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Posts Tagged ‘children’

Two articles in The Guardian today which bear some thinking about.

1. A study has been conducted which seems to suggest that if a child is abused, that child will do better in the long term if sie is removed from hir family and not returned.

That may well be what the study found. And the result certainly has the force of logic behind it: if a child is abused in a particular environment, the child will be better off not being in that environment.

However, (more…)

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TRIGGER WARNING: This story sickens me. But can we please have some perspective on who to blame?

I repeat a VERY STRONG TRIGGER WARNING if you’re clicking through. If you’re not, there’s a summary after the jump, and I repeat the TRIGGER WARNING.

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Shorter Amy Alkon: I didn’t get to scream in public when I was a child, so neither should anyone else.

SRSLY.

Of course, Ms Alkon is basing this on her recollection. I’m sure that, like most people, she doesn’t remember very much before the ages of 4 or 5, probably not daily events even after those ages, and I’d be fairly surprised if she didn’t do her share of screaming in public at age approximately 2. But even if she’s right and she never did, she clearly doesn’t understand the concepts of “community” and “family” and “parents having a life even when they have small children”.

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The title of this post says it all. See the SMH’s article for more detail. (By the way, SMH, I fixed that passive-voiced headline for you!)

Look, I’m not pissed off that the Catholic school has suspended the student for shaving her head as a fundraiser for cancer. I’m pissed off that the Catholic school has suspended the student for shaving her head. The school is, essentially, discriminating against her on the basis that she is now not expressing gender “correctly”, in their eyes. That’s basically what “dress code policy” means.

I should add that I’m not making any assumptions or implications about the gender that the student intends to express – I’m pointing out that the school is.

The fact that she’s done it for a good cause just adds a layer of hypocrisy to the stupidity of the Catholic school’s actions. (It also makes it a bit more of a freedom of expression aspect, in the sense of political expression.)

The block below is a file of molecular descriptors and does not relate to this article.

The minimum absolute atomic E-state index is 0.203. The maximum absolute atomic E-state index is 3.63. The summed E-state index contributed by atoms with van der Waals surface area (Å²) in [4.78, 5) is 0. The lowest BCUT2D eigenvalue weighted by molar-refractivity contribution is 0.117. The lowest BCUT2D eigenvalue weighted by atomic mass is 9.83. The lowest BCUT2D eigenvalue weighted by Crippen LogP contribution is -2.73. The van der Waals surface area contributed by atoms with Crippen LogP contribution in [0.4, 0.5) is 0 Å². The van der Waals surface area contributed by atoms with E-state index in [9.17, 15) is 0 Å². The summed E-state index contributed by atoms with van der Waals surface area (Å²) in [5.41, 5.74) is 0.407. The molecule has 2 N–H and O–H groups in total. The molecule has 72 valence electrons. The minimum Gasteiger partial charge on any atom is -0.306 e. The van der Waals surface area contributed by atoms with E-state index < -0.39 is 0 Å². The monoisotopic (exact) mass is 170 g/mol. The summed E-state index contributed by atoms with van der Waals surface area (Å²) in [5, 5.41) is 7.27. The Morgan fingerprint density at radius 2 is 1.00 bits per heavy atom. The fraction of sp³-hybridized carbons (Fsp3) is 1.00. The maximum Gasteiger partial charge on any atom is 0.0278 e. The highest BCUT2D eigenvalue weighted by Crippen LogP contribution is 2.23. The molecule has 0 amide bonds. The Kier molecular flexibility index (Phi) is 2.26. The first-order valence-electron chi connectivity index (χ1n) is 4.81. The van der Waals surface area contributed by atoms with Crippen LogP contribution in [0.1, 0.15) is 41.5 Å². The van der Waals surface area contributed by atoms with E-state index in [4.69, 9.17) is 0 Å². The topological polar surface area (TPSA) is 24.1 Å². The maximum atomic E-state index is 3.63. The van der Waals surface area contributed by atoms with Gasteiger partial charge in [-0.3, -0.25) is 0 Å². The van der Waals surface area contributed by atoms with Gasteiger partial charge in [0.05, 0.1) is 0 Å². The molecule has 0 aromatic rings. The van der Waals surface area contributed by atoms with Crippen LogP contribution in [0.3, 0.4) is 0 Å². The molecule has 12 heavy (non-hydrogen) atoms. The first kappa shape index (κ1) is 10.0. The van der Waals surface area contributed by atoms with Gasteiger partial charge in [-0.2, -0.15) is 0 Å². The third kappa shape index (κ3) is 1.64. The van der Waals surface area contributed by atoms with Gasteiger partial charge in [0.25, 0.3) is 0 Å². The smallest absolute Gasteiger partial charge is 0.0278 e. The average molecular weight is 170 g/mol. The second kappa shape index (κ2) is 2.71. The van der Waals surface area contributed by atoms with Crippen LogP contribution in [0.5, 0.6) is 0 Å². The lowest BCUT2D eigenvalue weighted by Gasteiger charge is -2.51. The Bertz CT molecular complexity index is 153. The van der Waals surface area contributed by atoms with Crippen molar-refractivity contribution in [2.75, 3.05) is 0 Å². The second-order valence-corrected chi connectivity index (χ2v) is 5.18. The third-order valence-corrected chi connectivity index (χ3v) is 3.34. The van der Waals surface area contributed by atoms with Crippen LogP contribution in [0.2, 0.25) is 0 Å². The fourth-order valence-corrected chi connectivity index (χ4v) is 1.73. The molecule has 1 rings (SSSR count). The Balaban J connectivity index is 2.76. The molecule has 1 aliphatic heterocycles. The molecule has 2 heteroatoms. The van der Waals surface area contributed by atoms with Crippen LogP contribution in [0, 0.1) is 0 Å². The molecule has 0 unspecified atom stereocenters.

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This post is inspired to some extent by Wildly Parenthetical’s post on sex ed – although I’ve thought for a very long time that sex ed should be a normal part of education generally (from a young age). I don’t know the best way to integrate it (but then, I’m not a teacher). However, I do know that knee-jerk reactions are not the best way to deal with anything much.

This post is essentially my reaction to the knee-jerk reactions displayed in this article here. The gist of which is: the federal government is talking about a national sex ed curriculum for primary and high school.

And the gist of my reaction is: *headdesk* after *headdesk* after *headdesk*.

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DUFC logo

Welcome to the 18th Down Under Feminists’ Carnival! (And apologies for the delay.)

This Carnival has an optional caring theme, thanks to Australian Carers’ Week (which was October 18 to October 24). The theme for this year was “Anyone, Anytime, Across Australia”, which I modified to “Anyone, Anytime” for the purposes of the DUFC.

There wasn’t much sent in on theme, so I’ve expanded the DUFC rules just a little.

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I know it’s no longer Carers’ Week, nor is it still October, the month in relation to which I’m hosting the DUFC (you are still welcome to send me submissions by email, by the way, although anything sent via the blog carnival site will no longer come to me).

However, that doesn’t mean we shouldn’t be concerned about issues faced by carers.

Such as the awful choice apparently faced by a number of parents who are carers for their children with disabilities.

It seems from this article that, if you are in a situation where you can care for your child some, but not all, of the time, you don’t receive a whole lot of respite support. Your care may also reduce the likelihood that your child will be placed in a permanent supported residential position (which may not be what every person with a disability aspires to, or hir carer, but I’m sure many people do).

The solution? ‘Abandon’ your child by leaving them permanently in the care of DOCS and relinquishing all parental rights.

Yeah. Good one.

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